Iqbal “governs dismissals for failure state a claim under [§§ 1915A(b)(1) and 1915(e)(2)(B)(ii)]
because the relevant statutory language tracks the language in Rule 12(b)(6).” Hill v. Lappin,
630 F.3d 468, 470–71 (6th Cir. 2010).
In order to state a claim under 42 U.S.C. § 1983, Plaintiff must establish that he was
deprived of a federal right by a person acting under color of state law. See Black v. Barberton
Citizens Hosp., 134 F.3d 1265, 1267 (6th Cir. 1998); see also Braley v. City of Pontiac, 906 F.2d
220, 223 (6th Cir. 1990) (“Section 1983 does not itself create any constitutional rights; it creates
a right of action for the vindication of constitutional guarantees found elsewhere.”).
The Court examines the claims under these guidelines.
LAW and ANALYSIS
Petitioner asserts that he entered the Hawkins County jail on May 18, 2015, to begin
serving a sentence of 768 days, set to be served at 75%, and that his mittimus stated that he was
to be given credit for time served. Judge Ross Todd, who presumably is the judge in the
Hawkins County General Sessions Court, explained to Plaintiff on June 17, 2015, that he was to
be given credit on his General Sessions conviction for time he had served, even though he had
been serving a state sentence at that time. Plaintiff contends that, with the 227 days’ credit
towards his sentence which Judge Ross agreed that he should be awarded, he was due for release
on May 9, 2016. Yet he was not released on that date and he remains in jail. Plaintiff has filed
two requests to the timekeeper, but he still has not been released.
Plaintiff asks the Court to obtain and examine the recording from his June 17, 2015 court
proceedings. Plaintiff would then like to file a lawsuit for the time he has been kept in jail past
his true sentence expiration date. Plaintiff also requests the Court to arrange for either a personal
visit or a phone call from a lawyer to discuss his predicament.
It is well settled law that the sole federal remedy for claims relating directly to the fact
and duration of an individual’s physical confinement lies in filing a petition for habeas corpus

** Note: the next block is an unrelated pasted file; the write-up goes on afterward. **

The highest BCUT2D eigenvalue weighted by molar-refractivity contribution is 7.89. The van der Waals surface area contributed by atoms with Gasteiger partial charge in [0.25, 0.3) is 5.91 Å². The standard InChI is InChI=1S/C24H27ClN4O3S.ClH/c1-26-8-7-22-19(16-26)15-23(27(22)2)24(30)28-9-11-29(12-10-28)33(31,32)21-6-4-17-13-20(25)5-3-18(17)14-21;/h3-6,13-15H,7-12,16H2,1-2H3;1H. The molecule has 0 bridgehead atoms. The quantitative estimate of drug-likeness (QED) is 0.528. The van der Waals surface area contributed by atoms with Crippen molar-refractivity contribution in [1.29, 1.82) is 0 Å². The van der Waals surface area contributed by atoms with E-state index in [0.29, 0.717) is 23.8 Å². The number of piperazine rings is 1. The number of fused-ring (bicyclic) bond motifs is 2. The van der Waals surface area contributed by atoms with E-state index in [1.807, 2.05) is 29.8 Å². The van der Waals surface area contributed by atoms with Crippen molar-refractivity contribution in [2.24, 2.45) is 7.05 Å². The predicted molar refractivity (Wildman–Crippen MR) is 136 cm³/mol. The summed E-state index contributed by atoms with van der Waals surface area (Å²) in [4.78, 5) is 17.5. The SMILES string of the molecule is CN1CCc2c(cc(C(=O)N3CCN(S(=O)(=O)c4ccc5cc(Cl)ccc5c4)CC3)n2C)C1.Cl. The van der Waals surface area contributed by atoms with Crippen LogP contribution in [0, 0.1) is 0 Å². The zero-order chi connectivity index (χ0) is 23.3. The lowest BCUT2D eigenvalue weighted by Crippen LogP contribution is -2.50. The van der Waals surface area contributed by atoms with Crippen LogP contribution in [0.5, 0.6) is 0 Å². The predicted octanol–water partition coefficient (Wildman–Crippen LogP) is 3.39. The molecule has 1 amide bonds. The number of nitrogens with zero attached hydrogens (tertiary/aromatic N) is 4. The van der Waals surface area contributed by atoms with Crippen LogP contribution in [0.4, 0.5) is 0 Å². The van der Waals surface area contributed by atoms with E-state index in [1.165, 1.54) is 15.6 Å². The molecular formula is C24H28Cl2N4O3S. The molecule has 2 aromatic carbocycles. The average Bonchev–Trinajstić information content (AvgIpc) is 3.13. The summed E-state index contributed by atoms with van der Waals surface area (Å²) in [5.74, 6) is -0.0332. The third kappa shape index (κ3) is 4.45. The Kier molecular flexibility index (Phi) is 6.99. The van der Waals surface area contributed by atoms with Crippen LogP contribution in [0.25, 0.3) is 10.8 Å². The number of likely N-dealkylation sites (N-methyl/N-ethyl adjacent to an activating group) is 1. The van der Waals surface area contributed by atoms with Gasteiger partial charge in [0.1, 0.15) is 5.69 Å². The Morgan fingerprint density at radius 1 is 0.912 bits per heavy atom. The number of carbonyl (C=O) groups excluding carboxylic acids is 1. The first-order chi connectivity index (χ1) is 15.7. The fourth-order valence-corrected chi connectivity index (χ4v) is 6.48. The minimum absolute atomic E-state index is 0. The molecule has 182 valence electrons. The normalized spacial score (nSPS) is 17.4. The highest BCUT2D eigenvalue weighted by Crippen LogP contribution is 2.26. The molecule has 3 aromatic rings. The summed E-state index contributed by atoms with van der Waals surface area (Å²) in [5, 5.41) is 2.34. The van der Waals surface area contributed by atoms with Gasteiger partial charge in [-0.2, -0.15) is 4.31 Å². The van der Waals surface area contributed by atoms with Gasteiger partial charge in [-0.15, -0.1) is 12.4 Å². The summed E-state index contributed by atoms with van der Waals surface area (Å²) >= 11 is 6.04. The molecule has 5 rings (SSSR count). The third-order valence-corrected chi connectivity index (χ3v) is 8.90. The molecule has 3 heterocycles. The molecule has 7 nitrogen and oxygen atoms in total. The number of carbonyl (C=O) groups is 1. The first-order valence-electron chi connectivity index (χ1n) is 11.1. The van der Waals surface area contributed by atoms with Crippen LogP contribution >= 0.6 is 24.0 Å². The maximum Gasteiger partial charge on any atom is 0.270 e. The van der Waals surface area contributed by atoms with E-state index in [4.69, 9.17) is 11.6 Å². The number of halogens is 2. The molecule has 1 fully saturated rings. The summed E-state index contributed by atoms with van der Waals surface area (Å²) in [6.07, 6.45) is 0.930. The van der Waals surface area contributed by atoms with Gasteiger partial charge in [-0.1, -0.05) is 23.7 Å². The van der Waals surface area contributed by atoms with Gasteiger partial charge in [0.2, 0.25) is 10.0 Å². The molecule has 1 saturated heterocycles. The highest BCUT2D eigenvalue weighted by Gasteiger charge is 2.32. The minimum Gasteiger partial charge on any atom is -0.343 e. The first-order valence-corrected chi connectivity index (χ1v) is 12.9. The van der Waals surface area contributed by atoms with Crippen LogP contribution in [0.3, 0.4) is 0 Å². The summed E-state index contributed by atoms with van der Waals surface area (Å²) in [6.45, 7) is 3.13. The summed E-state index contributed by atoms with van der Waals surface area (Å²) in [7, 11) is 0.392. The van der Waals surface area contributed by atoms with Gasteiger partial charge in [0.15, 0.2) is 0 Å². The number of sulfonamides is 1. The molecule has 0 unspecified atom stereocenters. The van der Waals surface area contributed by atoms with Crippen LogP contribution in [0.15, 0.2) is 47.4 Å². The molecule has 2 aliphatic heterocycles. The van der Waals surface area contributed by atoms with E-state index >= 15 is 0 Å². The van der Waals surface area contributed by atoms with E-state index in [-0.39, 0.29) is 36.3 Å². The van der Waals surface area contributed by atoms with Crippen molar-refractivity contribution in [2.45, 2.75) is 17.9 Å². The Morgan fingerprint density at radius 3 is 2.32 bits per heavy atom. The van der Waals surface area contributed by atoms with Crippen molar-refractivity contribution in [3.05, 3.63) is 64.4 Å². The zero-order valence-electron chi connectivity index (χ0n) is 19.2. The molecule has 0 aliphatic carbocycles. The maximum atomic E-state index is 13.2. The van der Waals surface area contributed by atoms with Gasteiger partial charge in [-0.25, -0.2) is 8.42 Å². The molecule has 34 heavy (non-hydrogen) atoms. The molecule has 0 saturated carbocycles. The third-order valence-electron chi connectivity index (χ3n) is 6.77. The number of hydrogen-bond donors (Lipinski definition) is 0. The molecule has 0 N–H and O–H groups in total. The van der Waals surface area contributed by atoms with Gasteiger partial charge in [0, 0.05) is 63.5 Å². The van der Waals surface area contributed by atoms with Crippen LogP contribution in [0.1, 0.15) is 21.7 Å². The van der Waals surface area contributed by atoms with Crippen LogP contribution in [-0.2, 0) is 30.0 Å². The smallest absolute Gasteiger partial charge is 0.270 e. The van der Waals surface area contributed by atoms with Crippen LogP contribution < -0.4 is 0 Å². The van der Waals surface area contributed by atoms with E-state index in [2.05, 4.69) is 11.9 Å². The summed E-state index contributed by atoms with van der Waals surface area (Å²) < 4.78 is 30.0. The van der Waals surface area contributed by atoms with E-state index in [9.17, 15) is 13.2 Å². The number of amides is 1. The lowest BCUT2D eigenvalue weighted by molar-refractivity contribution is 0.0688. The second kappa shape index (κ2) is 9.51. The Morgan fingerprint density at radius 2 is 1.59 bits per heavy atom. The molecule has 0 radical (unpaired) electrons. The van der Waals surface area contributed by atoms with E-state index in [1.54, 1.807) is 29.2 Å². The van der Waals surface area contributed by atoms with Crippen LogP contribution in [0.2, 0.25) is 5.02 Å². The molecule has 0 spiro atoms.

relief under 28 U.S.C. § 2254. Preiser v. Rodriguez, 411 U.S. 475, 487 (1973). Plaintiff’s
request that the Court explore the merits of his claimed sentencing glitch relates directly to the
duration of his confinement because a favorable finding would shorten the duration of his
confinement. Because this kind of claim cannot be entertained in a civil action, see Heck v.
Humphrey, 512 U.S. 477, 486 (1994) (referring to “the hoary principle that civil tort actions are
not appropriate vehicles for challenging the validity of outstanding criminal judgments”), and
because such claims must be brought in a habeas corpus application, all such claims fail to state a
claim entitling Plaintiff to relief in this civil suit.
The Court would add that a habeas corpus action will lie where a prisoner claims that he
has been denied sentencing credits he has earned under a state’s sentencing reduction programs
and requests receipt of those credits. Greene v. Tenn. Dep’t of Corr., 265 F.3d 369 (6th Cir.
2001). However, habeas corpus relief will not be granted unless a petitioner has exhausted his
available state court remedies, or available state corrective process is lacking, or resort to such
process would be useless. 28 U.S.C § 2254(b)(1). The Court sees no indication in the complaint
that Plaintiff has exhausted his state court remedies.
The Court has carefully reviewed this case pursuant to 28 U.S.C. § 1915(a) and hereby
CERTIFIES that any appeal from this action would not be taken in good faith. Hence, should
Plaintiff file a notice of appeal, he should also submit an application for leave to proceed in
forma pauperis on appeal and a certified copy of his inmate trust fund account reflecting the
transactions in that account for the six months preceding the filing of the notice. 28 U.S.C. §
AN APPROPRIATE JUDGMENT ORDER WILL ENTER.
/s/ Harry S. Mattice, Jr._______
HARRY S. MATTICE, JR.
UNITED STATES DISTRICT JUDGE